5. Planning the Session
Structuring the contact session and explaining this to the child and birth parent enables the time to be managed and the ending process known e.g. if time is allocated at the beginning for play (as would normally be the case in the contact session) and for photographs to be taken during this time. As birth parents may forget their camera ensure contact supervisor and social worker have cameras where possible.
It has been found useful to consider the use of 'loving and caring candles' see Section 7, The Use of 'Loving and Caring' Candles as part of a 'Wishing Well' visit as a technique for helping both parents and children acknowledge that the feelings and care / love for each other does not go even when they no longer see one another. Again this technique may be explained prior to the contact session, but often just the fact that a 'special candle' activity will take place is enough preparation.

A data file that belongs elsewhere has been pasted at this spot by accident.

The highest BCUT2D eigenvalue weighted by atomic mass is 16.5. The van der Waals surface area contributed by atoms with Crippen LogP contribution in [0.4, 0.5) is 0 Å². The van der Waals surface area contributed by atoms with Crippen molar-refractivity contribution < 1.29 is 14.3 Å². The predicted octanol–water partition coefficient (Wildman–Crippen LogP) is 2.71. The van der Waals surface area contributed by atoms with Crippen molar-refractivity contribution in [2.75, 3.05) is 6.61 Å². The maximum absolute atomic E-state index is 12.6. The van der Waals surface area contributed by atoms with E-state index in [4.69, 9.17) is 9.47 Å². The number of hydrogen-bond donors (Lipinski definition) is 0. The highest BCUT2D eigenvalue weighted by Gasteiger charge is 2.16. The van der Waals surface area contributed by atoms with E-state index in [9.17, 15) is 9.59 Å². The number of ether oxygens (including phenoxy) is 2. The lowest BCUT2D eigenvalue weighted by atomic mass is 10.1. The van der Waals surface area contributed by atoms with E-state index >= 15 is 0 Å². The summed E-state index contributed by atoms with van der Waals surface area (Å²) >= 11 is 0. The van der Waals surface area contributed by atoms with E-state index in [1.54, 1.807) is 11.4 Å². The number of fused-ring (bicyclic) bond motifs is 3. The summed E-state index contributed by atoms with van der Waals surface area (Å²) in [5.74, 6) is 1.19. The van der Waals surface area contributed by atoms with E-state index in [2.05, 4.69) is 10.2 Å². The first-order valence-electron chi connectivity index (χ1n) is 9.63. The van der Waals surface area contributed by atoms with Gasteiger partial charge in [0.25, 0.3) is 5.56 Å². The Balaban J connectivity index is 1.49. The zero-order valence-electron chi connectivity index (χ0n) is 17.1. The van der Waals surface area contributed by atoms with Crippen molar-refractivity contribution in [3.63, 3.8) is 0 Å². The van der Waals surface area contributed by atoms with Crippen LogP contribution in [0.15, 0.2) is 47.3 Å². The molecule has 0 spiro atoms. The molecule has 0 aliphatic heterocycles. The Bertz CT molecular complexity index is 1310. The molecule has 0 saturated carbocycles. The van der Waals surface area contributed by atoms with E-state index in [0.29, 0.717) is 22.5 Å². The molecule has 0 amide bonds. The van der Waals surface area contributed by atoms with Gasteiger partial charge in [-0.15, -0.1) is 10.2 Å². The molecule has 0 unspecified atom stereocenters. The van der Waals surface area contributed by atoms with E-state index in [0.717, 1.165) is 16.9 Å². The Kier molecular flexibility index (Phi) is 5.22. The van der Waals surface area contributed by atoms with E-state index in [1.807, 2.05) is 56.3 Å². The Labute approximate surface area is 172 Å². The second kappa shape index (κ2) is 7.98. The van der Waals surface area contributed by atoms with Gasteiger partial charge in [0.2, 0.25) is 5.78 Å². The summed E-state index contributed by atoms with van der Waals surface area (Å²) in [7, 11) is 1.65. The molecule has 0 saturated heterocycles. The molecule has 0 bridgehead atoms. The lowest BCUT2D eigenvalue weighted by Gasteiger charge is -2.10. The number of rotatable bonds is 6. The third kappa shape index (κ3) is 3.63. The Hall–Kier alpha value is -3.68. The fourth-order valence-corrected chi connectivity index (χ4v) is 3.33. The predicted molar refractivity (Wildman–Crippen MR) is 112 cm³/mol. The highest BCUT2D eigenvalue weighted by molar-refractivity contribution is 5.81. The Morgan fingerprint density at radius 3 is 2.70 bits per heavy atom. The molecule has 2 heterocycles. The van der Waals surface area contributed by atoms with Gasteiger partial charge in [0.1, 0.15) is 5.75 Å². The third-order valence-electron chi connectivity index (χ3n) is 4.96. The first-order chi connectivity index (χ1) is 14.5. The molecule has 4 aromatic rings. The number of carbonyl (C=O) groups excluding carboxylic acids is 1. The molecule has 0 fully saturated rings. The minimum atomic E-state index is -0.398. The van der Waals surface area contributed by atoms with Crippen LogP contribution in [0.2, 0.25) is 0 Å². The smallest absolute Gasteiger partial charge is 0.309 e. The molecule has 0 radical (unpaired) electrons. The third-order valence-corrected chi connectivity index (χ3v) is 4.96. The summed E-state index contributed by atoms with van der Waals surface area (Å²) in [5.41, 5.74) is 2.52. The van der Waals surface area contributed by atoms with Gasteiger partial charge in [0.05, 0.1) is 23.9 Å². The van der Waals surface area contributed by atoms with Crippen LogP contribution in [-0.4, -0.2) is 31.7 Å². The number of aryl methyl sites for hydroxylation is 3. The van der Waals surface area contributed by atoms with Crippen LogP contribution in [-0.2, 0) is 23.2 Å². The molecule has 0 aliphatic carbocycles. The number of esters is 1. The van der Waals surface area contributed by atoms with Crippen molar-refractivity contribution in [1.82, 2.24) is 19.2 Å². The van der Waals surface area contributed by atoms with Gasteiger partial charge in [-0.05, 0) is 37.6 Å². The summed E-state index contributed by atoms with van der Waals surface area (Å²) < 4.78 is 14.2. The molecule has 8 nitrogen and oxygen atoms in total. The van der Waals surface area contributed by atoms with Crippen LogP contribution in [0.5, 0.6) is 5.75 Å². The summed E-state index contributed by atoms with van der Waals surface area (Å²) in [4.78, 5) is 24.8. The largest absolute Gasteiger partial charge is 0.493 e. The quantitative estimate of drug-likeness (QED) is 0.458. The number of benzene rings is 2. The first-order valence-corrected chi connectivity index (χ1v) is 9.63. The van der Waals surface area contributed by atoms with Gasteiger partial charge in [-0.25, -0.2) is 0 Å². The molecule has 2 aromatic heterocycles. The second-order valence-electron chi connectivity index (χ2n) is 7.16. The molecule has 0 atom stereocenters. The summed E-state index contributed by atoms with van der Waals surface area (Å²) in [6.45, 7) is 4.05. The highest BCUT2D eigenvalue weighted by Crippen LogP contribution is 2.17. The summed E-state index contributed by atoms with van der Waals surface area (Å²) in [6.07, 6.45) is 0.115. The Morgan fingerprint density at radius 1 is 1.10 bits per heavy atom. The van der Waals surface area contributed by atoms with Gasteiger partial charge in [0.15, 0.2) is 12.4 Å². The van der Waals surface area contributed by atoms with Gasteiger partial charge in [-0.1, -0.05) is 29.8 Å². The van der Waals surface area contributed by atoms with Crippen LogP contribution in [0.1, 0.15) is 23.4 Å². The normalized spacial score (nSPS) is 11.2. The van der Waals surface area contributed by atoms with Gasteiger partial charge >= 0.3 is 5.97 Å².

It is suggested that fifteen minutes before the end a five minute warning about an activity with candles is announced so that following this goodbyes take place and the contact ends. Supervision of such contacts would generally indicate two professionals - one as support for the child and one for the birth parent.
Birth parents often want to know if they can bring presents to the contact and or other family members. It can be very overwhelming for children and detract from the farewell from birth parents if other relatives join the contact and are another good reason for prior discussion when planning such visits. Where a birth parent's new partner or another family member is the parent's support it might be suggested they attend the contact venue and be present there for the birth parent after the contact but not actually attend the contact with the children.
6. Managing the Session
It is difficult to know how the emotions of the event will be expressed by the children and adults. It may be possible to support the parents / children in expressing their hopes / wishes for them in the future. Sometimes the children will ask questions of their parents which the latter will need support and help to respond to e.g. why can't I go back home with you, and sometimes the child's anger / upset is displayed in their play and needs appropriate boundaries with acknowledgement of the feelings being expressed.